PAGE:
Found this artifact of WWII, produced by William Wyler and introduced by James Stewart, like my dad and me a Mercersburg boy. It’s called “Thunderbolt,” about the P-47 fighter plane and the record of the 12th Air Force in the Italian Campaign.
So many coincidences. Stewart roomed with a cousin of ours at Mercersburg. He was a bomber pilot. My dad was a P-47 pilot in the 12th Air Force. I happened to be living in Dayton, Ohio, when a monument to the 12th was dedicated at Wright Patterson Air Force Base. Got to see the moving ceremony. My dad and I both laid eyes on a P-47 in the Wright-Patt museum at the same moment, me for the first time ever and he for the first time since the war. Subsequently — and with still more coincidence — my consulting career took me to Evansville, Indian, where P-47s were built in a serpentine plant now used incongruously for the manufacture of air conditioners.
So many disconnects. I recently published a book about my granddad’s WWI experiences.
Could not do this for the much more recent experience of my dad. He didn’t write an account. So many many things I just don’t know. He flew in Africa, Sicily, and Italy. No specifics beyond 88 combat missions. He got a Purple Heart in Naples Harbor. It always embarrassed him because he got it for being reckless and stupid, putting others at risk. All I have of his experience is scraps, anecdotes and vignettes of life as a fighter pilot. No book is possible for him. Only what I was lucky enough to get when he’d had one more than his usually strictly regulated quota of two martinis.
Memories of flak so thick you knew you were dead and all that was left was flying the mission till they got you. Watching helplessly as Germans shot your friends in their parachutes. Crashing a stolen Spitfire on a beer run. Escaping a volcanic eruption in Sicily flying down a flight of steps on a Harley you didn’t know how to ride. Twenty first birthday back in early flight training in the states when they turned off the runway lights because they forgot you were up there. Flying multiple missions on a single day at Montecassino and amazed that Germans were still shooting at you from the ruins after twelve hours of bombing. Vain enough to wear a dress uniform on missions because you’d heard that the Germans employed beautiful women to interrogate captured Allied pilots. Flying so low on strafing runs that you see the terror of truck drivers you were killing with .50 caliber machine guns. Toasting a friend who didn’t return with the squadron by flinging his glass into the fireplace and then dividing up his belongings. Being shocked at the obscene language of W.A.S.Ps. Passing out on a dive bomb run and coming to moments from impact with an automatic stick move that flipped the plane into a series of six or seven snap rolls 500 feet off the ground: then the squadron commander’s dry voice: “If you’re through showing off, Lieutenant Laird, please rejoin the formation.” Witnessing a pilot you thought was a good man shooting down his squadron commander because the opportunity arose and he took it. And more. As I said, scraps and anecdotes. He never talked to me about the screaming nightmares of fire in the cockpit. No book in this sometime spillage.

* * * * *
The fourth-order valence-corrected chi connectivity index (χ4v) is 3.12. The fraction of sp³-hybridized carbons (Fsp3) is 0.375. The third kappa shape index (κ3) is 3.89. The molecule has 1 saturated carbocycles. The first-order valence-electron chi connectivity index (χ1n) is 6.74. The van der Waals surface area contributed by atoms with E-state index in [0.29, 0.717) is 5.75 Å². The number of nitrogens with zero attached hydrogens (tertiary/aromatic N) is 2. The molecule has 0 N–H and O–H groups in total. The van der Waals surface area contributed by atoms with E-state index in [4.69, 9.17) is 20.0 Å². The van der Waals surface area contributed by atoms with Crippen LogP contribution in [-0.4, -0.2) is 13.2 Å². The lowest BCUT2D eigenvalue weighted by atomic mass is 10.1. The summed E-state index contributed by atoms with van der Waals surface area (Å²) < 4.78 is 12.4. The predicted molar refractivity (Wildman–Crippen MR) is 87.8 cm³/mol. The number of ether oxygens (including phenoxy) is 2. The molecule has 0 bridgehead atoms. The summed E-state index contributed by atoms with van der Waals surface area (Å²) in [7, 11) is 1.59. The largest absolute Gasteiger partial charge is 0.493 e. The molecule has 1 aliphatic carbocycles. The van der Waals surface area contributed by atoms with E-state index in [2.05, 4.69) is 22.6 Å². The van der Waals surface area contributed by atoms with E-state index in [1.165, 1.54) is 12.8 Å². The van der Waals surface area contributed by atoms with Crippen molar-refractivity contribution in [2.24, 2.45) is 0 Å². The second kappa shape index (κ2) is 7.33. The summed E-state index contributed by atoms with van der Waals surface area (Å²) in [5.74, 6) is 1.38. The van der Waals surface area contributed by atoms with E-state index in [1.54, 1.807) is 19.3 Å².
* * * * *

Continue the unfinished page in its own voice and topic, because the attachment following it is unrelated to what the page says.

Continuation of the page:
Why I’m posting this stilted movie about the first Thunderbolts.
And then one day, in 2008, long after his death, I really did get to see, and hear, a P-47 fly.
Not all I have of my dad by any means, but all I have of his war mostly.